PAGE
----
(NOTE: That should be Quo vaditis, viri selecti? but then nobody would get the allusion.)
A staple part of the annual Lent fight has been the question of whether only men should be used in the footwashing ceremony on Holy Thursday. Since the rite re-enacts Jesus’ washing of the Twelve Apostles’ feet (all of whom were men) and since the text for the rite in Latin refers to it being performed on viri selecti ("selected men"), the answer seems to be yes: Only men should be used.
But things just got muddier.
Last year the Archbishop of Boston caused waves by daring to obey what the Church’s rubrics actually say. He promised, however, to consult the Congregation for Divine Worship to get their take on the matter.
O’Malley promised to consult with Rome, and yesterday his
spokeswoman said the Congregation for Divine Worship, which oversees
liturgical practices, had suggested the archbishop make whatever
decision he thought was best for Boston.
”The Congregation [for Divine Worship] affirmed the liturgical
requirement that only the feet of men be washed at the Holy Thursday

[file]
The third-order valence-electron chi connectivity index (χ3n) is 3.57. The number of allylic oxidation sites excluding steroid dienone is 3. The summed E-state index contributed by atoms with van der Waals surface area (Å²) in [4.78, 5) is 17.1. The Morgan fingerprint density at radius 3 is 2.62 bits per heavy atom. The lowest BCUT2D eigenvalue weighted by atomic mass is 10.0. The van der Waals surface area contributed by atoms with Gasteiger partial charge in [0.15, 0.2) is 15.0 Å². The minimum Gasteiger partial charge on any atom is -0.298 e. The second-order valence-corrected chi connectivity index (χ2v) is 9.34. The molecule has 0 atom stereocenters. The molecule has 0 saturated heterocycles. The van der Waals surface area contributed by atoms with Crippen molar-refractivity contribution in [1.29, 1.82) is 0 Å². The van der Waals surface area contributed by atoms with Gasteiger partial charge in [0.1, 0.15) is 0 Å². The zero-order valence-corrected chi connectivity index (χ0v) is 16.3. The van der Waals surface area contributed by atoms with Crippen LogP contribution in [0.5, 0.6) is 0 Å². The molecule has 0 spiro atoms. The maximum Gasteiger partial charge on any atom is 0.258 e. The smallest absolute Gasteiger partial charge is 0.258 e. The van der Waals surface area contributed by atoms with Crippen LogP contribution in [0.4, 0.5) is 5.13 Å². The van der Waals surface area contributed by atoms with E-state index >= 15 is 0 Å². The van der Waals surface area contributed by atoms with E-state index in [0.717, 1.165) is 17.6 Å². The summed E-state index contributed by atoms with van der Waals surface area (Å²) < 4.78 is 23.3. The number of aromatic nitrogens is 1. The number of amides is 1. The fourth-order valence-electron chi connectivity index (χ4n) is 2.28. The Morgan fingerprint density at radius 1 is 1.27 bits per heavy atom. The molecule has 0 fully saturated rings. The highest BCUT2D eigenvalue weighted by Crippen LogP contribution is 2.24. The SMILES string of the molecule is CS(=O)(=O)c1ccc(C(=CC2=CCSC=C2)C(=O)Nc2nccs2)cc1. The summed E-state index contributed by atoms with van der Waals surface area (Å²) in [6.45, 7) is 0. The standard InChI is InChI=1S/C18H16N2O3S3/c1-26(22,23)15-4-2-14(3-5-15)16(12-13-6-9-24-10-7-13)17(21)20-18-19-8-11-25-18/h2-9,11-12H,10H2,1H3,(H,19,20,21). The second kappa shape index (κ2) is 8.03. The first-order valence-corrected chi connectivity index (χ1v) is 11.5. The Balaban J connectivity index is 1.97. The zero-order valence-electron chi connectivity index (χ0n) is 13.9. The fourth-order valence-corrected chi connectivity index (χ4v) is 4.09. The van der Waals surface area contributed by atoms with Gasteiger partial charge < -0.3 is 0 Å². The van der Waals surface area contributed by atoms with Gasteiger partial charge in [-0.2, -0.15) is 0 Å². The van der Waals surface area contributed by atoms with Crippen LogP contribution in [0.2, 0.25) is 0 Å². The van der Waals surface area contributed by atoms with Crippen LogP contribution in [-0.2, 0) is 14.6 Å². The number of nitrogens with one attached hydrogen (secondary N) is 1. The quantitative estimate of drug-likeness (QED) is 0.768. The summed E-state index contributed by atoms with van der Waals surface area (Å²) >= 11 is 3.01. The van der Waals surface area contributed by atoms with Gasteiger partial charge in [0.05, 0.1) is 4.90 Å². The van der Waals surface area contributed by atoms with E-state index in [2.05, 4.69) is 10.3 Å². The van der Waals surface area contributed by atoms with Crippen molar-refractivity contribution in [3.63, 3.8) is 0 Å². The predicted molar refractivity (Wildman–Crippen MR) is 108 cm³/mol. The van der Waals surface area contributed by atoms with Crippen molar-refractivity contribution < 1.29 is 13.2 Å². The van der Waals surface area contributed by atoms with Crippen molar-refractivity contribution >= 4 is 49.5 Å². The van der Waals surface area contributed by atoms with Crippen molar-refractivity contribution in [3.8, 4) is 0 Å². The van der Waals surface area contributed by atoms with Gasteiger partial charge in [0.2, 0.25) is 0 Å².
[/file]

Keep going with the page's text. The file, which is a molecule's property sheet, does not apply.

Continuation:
ritual." However, the Congregation did ”provide for the archbishop to
make a pastoral decision."
O’Malley then decided to include women in this year’s ceremony.
One can’t blame O’Malley for that. He did what he was supposed to do: He
tried to follow what the Church said to do last year and, when
challenged on that, he asked Rome for a clarification as to whether
there is leeway. Rome (apparently) said that there was, and at that
point it’s hard to fault him for exercizing that leeway in order to
prevent the kind of blowup that happened last year–only this time without him being able to say, "Sorry, guys, but this is what the law says, and as far as I know, there’s no leeway." Now he knows.
Assuming that the above report is accurate, we now, officially, have a mess on our hands.
Rome is reported to be saying that on the one hand the law is still in place but on the other hand the Archbishop can ignore it. If he can, who else can? In the absence of the document they sent him (if they sent him a document), it’s hard to know. Hypothetically, the document might be worded in such a way that the Archbishop himself is the only person to whom this applies, or it might apply to any bishop, or it might apply to any pastor. Without the document, we have no way of knowing.
We don’t even know if the document has any force. If it’s written by some junior liturgical guy and was not run past Arinze then it might not have any authority at all.
So what we have here is a mess.
We may also have a doubt of law situation, and as well all know, "Laws, even invalidating and incapacitating ones, do not oblige when there is a
doubt of law" (CIC 14).
I would anticipate future developments on this.There will be increased pressure for Rome to weigh in on this in a more public manner.
(Cowboy hat tip to the reader who sent it.)